Pursuing Equity Is The Only Way To Ensure Success For Students

For too long, there have been persistent gaps affecting Indigenous, Black, racialized and marginalized students.

12/20/2017 09:52 EST | Updated 12/20/2017 09:53 EST

We believe that all students should be able to rise to their highest potential in our schools. However, for this to be true, we must address those students who were historically, and are currently being, under served and marginalized.

In spite of our best efforts, these patterns continue to manifest. No one would keep investing their money into a company that never makes a profit. Public education cannot continue to work the same way, under the same structures, as that will only perpetuate the same results.

According to a Toronto Stararticle, "Black students make up only about 12 per cent of high school students in the Toronto public board — about 32,000 — yet account for more than 31 per cent of all suspensions. White students account for some 29 per cent of suspensions, but make up nearly one-third of the entire student body ... For the 2006/2007 school year, suspension rates were highest for aboriginal students, followed by black and mixed-race students."

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For too long, there have been persistent gaps affecting Indigenous, Black, racialized and marginalized students. Just as we do in the private sector, we have to hold ourselves accountable to our impact, not just our good intentions.

Some would have us believe that the focus on equity is a distraction based on the politics of a misguided left. They spark fear by creating false arguments that a focus on equity would cause some children to lose services. They speak in binaries. The work of equity, though, is about each and every individual child, and working to help all students receive the support that will assist them to rise to their highest potential. It is not about taking away supports that do work for some children.

Education systems and structures are artifacts of values and attitudes. Legislation in this country emerged in the context of colonization. At that time, the prevailing beliefs horrifically included that Indigenous peoples were uncivilized and needed to be "civilized" through Residential Schools and removing them from the land. This allowed land to be taken by colonial powers and made into a "resource." The creation of law was done at a time when black people were seen as tools of economic benefit for those in power, and women were seen as being less than men. While some of these laws have since been overturned, their impact is still apparent.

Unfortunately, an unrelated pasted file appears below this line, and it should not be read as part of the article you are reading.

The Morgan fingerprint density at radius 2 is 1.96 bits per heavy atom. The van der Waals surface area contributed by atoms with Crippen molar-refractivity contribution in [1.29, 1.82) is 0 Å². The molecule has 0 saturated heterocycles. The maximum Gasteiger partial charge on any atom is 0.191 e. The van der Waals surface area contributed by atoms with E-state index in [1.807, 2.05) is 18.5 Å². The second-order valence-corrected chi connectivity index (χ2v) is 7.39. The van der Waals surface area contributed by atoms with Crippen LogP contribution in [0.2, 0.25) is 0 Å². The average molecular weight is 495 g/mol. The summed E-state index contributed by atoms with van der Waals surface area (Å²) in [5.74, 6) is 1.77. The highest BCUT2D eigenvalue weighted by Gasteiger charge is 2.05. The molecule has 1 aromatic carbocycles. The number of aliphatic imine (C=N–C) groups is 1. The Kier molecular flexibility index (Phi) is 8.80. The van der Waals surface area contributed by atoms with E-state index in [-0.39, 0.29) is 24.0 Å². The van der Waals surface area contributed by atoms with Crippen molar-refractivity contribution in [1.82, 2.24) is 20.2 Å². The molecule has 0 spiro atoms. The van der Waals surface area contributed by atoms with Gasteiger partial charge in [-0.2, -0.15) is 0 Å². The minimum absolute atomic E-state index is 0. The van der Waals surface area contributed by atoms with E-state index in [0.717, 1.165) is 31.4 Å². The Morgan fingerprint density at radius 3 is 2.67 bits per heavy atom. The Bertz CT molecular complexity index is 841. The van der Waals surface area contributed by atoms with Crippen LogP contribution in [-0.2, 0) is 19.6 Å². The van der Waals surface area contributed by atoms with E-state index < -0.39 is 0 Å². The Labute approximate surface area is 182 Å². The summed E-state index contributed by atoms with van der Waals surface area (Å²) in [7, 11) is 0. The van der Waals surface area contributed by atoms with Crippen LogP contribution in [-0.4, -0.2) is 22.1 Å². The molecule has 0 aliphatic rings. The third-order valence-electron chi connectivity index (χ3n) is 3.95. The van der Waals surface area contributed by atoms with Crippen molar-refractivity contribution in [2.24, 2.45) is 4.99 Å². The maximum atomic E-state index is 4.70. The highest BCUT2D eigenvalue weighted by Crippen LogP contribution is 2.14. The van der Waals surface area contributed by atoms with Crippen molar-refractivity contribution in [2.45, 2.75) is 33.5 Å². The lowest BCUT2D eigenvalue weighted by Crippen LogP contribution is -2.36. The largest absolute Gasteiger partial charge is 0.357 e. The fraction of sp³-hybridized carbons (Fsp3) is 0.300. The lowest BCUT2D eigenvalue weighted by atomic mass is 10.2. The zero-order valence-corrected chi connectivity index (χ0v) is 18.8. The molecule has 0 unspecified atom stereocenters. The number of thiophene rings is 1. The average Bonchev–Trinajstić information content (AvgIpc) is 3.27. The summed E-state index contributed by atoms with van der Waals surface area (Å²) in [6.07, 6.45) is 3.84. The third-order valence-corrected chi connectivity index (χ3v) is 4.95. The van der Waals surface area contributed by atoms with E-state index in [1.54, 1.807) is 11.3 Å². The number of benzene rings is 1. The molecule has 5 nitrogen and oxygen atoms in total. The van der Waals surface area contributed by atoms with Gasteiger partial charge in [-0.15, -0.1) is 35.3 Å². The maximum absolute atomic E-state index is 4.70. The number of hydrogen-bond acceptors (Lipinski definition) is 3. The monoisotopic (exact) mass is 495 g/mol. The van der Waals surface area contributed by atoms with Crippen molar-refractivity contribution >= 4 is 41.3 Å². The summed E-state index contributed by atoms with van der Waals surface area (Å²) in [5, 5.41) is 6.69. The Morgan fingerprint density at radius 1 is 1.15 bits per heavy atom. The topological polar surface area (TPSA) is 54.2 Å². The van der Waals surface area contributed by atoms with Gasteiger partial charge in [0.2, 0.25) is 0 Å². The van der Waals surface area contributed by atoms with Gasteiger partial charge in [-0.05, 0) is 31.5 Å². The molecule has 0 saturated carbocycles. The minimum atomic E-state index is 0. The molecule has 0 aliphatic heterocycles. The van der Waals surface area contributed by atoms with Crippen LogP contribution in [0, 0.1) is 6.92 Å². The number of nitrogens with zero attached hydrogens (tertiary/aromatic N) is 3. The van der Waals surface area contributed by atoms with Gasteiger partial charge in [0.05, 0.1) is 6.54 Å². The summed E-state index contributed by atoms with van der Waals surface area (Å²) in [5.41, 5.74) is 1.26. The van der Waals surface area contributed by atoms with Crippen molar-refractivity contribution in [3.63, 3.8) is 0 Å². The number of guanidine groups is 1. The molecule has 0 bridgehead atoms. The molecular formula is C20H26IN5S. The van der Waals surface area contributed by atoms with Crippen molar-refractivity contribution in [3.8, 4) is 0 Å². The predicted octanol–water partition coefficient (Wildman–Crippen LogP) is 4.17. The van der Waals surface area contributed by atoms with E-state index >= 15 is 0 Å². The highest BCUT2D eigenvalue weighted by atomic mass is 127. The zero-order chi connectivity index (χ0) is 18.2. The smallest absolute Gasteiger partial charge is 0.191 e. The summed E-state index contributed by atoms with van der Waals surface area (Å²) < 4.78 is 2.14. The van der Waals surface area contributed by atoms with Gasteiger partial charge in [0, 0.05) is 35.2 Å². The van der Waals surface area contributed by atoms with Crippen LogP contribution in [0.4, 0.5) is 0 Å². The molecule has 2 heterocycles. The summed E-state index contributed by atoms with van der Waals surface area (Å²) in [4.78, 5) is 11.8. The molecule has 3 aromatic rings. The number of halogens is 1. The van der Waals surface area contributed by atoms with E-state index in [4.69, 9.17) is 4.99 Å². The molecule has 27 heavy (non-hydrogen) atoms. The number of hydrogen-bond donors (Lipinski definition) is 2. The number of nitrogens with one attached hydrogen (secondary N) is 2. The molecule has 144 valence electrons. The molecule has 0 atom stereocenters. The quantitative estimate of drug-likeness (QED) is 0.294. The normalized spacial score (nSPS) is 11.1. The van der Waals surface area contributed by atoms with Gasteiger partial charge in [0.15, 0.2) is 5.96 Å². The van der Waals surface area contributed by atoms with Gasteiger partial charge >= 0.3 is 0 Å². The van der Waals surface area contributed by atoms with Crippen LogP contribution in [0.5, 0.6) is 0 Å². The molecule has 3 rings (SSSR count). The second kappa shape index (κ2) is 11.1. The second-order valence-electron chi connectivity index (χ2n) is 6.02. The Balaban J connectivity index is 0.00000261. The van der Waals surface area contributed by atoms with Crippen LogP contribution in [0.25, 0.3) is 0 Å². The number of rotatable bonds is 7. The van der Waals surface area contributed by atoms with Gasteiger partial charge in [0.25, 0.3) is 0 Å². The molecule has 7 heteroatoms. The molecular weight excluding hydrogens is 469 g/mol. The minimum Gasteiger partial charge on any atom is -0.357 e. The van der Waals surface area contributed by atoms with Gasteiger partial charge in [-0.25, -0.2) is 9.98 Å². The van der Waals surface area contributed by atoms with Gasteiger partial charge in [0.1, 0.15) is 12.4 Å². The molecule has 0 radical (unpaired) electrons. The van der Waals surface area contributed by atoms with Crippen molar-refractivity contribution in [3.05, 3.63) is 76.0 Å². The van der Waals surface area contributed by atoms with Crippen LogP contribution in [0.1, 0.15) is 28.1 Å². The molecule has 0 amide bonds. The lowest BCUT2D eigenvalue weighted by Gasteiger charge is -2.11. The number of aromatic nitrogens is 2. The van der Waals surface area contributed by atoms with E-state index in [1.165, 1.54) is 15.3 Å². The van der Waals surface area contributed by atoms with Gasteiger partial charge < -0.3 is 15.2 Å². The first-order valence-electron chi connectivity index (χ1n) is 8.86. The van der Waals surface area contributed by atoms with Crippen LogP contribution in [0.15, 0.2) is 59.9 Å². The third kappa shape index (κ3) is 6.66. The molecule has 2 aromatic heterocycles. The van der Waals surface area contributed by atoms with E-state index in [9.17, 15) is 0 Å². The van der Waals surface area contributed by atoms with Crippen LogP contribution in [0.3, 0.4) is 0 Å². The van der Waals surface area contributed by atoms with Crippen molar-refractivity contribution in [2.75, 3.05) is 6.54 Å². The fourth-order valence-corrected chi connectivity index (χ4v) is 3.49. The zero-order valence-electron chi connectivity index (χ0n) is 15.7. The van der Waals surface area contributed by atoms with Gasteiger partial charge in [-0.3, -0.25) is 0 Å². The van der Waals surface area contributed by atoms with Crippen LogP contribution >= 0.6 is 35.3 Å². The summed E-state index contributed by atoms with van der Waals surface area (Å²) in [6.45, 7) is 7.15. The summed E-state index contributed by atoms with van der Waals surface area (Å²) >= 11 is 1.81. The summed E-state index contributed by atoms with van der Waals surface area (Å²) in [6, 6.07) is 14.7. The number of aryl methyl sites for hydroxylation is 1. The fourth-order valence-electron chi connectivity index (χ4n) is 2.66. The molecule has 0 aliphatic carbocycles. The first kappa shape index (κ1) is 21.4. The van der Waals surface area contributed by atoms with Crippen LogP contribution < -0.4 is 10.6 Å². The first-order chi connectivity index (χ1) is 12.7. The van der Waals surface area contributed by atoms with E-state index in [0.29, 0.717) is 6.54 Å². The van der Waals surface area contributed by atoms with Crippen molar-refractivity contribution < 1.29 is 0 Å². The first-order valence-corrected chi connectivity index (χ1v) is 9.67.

We must ask questions about if the structures we are working in are creating the results we want, or if they're barriers recreating problems we're trying to solve.

In education circles, we commonly hear conversations around mental health and well-being; however, the way these are constructed do not take into consideration the lived realities of marginalized children. Instead, these issues get lumped under the frame of "bullying" and "safe schools," often missing acknowledging the harm and trauma facing students.

We see this also in conversations about grit and resiliency. While we do want children to be resilient, the prevailing conversations often puts the onus and responsibility on children while completely ignoring the work systems/structures of education need to do, to change the ways children are being harmed. Marginalized children are here because they are resilient. What they need help with is to learn to navigate systems that often see them as less capable, and to learn how to explicitly be successful in spite of that.

None of this will change until we begin talking about equity as a leadership competency. Equity is one of the few areas of expertise where someone can get a PhD, yet have their expertise minimized in numerous sectors because we perceive ourselves as "good" or "nice" people. If I am a good person and I see myself as fair, I automatically believe I'm equitable. But being nice is not enough.

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Equity is a journey, not a destination. We must ask questions about if the structures we are working in are creating the results we want, or if they're barriers recreating problems we're trying to solve. We must also be mindful that many Indigenous people do not want equity, but rather the right to self-determination and self-governance. That is their right.

The Ontario Ministry of Education Equity Action Plan is a step in the right direction, but boards must be held accountable to look at who is under served and begin designing processes that will change those structures.

The Ministry is also requiring the collection of demographic data. The Toronto District School Board, and others, should be credited for paving the path, as the data is being collected and shared in transparent ways. Inclusive Design, a process to support school improvement planning by centreing the needs of the most marginalized students in order to achieve excellence for all, is also a step in the right direction.

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Changing outcomes for marginalized students requires brave leadership. We must move away from conversations that erase identity and call for us to be colourblind. To allow those conversations is to willfully dismiss the lived experiences of children.

We will only keep repeating the mistakes of the past and holding our collective future hostage if we do so. We have an opportunity ahead of us, and it is our professional obligation to actively, courageously and transparently work to close persistent gaps and raise high expectations for all children.

We can say we believe all our students can succeed, but only our actions will show that we're serious.

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